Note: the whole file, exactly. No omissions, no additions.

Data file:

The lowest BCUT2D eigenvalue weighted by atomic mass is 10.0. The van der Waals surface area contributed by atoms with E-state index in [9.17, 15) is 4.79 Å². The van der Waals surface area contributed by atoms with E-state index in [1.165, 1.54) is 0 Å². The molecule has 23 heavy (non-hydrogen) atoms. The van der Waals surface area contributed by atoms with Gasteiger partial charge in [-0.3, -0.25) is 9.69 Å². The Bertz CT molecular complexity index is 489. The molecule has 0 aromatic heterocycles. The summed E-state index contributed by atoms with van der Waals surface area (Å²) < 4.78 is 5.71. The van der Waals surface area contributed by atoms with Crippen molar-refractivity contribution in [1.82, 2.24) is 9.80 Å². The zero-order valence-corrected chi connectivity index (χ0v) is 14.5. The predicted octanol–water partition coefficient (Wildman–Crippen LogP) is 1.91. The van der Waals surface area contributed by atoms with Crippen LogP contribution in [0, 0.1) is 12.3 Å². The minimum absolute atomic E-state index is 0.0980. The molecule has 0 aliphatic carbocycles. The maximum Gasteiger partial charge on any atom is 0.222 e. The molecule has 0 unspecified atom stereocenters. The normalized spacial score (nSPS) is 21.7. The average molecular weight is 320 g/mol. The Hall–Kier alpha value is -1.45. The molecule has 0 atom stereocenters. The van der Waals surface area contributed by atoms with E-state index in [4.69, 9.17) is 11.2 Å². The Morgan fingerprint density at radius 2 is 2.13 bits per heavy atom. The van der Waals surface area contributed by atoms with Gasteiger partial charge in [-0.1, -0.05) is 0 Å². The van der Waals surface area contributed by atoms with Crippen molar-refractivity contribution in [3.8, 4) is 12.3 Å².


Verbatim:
The lowest BCUT2D eigenvalue weighted by atomic mass is 10.0. The van der Waals surface area contributed by atoms with E-state index in [9.17, 15) is 4.79 Å². The van der Waals surface area contributed by atoms with E-state index in [1.165, 1.54) is 0 Å². The molecule has 23 heavy (non-hydrogen) atoms. The van der Waals surface area contributed by atoms with Gasteiger partial charge in [-0.3, -0.25) is 9.69 Å². The Bertz CT molecular complexity index is 489. The molecule has 0 aromatic heterocycles. The summed E-state index contributed by atoms with van der Waals surface area (Å²) < 4.78 is 5.71. The van der Waals surface area contributed by atoms with Crippen molar-refractivity contribution in [1.82, 2.24) is 9.80 Å². The zero-order valence-corrected chi connectivity index (χ0v) is 14.5. The predicted octanol–water partition coefficient (Wildman–Crippen LogP) is 1.91. The van der Waals surface area contributed by atoms with Crippen LogP contribution in [0, 0.1) is 12.3 Å². The minimum absolute atomic E-state index is 0.0980. The molecule has 0 aliphatic carbocycles. The maximum Gasteiger partial charge on any atom is 0.222 e. The molecule has 0 unspecified atom stereocenters. The normalized spacial score (nSPS) is 21.7. The average molecular weight is 320 g/mol. The Hall–Kier alpha value is -1.45. The molecule has 0 atom stereocenters. The van der Waals surface area contributed by atoms with E-state index in [4.69, 9.17) is 11.2 Å². The Morgan fingerprint density at radius 2 is 2.13 bits per heavy atom. The van der Waals surface area contributed by atoms with Gasteiger partial charge in [-0.1, -0.05) is 0 Å². The van der Waals surface area contributed by atoms with Crippen molar-refractivity contribution in [3.8, 4) is 12.3 Å².